Actually the idea that we all hold grossly different ideas of morality, is an overstatement. Of course most people (being sinful) are inconsistent even with their own ideas of morality, or apply them to others but not themselves, leading to perceived differences of moral understanding. However, examining the moral codes of civilations throughout history reveals much more likeness than difference. I would also recommend to you C.S. Lewis' "The Abolition of Man" where he demonstrates a harmonization of moral codes from all of the ancient civilizations. They reveal an amazing consistency, as if imperfect hands and eyes were all looking at the same image, when they attempted to sketch it. There's no denying the caricature of an oversized feature here, or a forgotten shade there. Yet the likeness is still far more striking than the difference.
The next problem is that morality has clearly changed over time, what was morally correct and ethical a thousand or a hundred years ago is not necessarily moral or ethical today. This changing or evolving morality isn't compatible with the notion that mans moral framework is either fixed or universal or indeed non-negotiable.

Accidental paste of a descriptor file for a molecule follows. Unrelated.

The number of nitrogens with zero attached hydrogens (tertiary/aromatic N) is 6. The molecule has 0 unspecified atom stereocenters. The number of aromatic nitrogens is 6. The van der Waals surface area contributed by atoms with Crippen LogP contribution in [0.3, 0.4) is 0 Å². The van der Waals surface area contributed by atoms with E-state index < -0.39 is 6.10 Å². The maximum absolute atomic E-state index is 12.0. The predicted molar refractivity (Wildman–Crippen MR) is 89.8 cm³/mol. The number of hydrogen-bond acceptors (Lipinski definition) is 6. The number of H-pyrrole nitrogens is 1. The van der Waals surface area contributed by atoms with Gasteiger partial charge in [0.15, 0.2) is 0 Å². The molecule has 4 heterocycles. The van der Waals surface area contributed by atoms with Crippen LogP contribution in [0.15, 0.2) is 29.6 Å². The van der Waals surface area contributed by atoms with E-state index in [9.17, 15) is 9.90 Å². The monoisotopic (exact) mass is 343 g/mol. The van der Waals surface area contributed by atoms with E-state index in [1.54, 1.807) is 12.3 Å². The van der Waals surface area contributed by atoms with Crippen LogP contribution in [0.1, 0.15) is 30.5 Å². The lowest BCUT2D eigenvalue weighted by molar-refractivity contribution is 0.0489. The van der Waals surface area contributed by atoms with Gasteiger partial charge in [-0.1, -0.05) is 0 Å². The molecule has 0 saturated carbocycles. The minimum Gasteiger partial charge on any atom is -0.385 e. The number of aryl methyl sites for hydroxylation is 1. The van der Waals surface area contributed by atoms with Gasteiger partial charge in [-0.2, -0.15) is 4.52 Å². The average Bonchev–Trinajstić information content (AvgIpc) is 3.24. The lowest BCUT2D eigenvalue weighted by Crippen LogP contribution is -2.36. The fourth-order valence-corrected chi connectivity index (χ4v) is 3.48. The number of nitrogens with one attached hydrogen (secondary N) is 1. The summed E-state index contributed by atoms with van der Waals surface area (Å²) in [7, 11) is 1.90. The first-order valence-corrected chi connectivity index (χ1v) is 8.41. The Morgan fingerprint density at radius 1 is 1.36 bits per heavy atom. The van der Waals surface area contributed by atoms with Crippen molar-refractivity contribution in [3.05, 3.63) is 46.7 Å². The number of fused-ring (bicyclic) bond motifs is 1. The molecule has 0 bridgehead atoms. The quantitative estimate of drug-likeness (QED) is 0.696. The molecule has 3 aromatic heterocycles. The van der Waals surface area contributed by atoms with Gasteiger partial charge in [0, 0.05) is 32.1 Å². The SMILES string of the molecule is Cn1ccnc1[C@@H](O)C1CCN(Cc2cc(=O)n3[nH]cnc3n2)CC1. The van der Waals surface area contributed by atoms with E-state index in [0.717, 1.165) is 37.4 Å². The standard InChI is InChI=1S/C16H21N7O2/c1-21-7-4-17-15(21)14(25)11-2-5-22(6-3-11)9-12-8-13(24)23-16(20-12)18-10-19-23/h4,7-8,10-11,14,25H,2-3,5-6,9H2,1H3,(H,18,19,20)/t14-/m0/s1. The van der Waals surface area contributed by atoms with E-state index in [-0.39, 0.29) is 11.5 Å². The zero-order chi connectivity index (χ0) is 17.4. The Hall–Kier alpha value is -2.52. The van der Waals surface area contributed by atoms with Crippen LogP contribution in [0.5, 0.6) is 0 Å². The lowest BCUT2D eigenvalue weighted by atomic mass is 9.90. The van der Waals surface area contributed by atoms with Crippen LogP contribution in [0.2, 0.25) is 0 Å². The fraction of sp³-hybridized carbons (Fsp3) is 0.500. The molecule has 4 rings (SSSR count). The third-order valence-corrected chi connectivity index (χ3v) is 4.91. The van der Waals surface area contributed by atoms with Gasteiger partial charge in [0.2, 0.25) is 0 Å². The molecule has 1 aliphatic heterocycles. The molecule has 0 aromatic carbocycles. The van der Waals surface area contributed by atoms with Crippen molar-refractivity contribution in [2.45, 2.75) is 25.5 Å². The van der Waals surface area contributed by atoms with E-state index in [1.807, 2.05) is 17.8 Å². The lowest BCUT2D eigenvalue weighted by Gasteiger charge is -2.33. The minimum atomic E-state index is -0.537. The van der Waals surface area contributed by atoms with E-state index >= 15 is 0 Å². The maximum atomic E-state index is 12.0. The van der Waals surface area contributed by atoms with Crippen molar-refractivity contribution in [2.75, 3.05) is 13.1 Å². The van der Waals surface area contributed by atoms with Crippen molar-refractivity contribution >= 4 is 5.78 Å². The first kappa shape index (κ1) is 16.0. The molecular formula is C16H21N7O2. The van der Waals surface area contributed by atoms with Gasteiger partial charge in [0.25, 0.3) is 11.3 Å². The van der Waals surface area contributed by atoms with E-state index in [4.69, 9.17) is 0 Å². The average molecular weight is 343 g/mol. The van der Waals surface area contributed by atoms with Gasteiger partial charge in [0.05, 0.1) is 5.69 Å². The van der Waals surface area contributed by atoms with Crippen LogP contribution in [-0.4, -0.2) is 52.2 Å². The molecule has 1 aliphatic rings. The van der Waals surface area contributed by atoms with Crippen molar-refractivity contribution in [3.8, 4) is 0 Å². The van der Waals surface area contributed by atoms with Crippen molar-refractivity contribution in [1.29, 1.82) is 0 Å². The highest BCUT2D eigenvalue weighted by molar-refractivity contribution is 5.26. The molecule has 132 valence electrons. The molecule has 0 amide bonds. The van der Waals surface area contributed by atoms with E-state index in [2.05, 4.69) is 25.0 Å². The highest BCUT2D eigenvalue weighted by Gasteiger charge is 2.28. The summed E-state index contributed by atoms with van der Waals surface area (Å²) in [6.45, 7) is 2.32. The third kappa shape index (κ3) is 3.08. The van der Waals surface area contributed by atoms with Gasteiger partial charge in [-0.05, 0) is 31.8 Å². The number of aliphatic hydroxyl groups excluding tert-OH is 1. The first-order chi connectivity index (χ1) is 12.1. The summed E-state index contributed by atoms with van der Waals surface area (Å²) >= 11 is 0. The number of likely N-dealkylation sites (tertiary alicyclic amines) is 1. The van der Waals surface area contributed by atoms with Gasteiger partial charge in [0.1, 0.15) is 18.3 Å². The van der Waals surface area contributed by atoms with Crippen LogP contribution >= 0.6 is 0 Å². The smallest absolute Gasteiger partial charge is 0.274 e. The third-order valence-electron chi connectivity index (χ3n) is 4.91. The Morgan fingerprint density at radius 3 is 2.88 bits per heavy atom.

Morality, and people's conceptions of it (or practice) are not the same thing. If there is a universal moral law, it is certainly possible for a society to become morally corrupt. Hitler's Third Reich is a prime example. Their conception changed, and yet that doesn't make them really moral. In one sense morality is like music, being intuitive. In another way it is like math, with the potential of getting it very wrong. But with a society, as well as with an individual, this doesn't happen quickly. Of course there are godless philosophies, and all kinds of justifications of thought offered by various "teachers" along the way, which may help this spoiling along. My point is, a change in morals, as you call it, can be mistaken for a loss of morals. Of course moral improvements can be made too, where moral principles were either overblown or atrophied, excessively or inadequately applied. I don't believe a universal moral law, implies that there are not fluctuations in our imperfect expressions of it.
I believe Rand was correct that self-interest is the guiding force when it comes to making ethical choices
If self interest is the guiding force, then I don't think morality has a necessarily moral foundation. It takes more than self interest, since morality most often concerns itself with how we treat others. (I'll sustain that by continually reminding you that ill treating others does not universally guarantee a loss of pleasure for the self ... other than that darned conscience which bothers us, which BTW doesn't concern itself with only self-interest).
And since rationality, on its own, is subjective ... so is "long term" versus "short term". I've no doubt that an over-emphasis on self, based on long term concerns, can also lead to immoral decisions. The question of what constitues long term success, versus short term success, is still plagued by the subjectivity you see in rational versus irrational self-interest. Applying different adjectives doesn't change the inadequacy of self-interest as a basis for morals.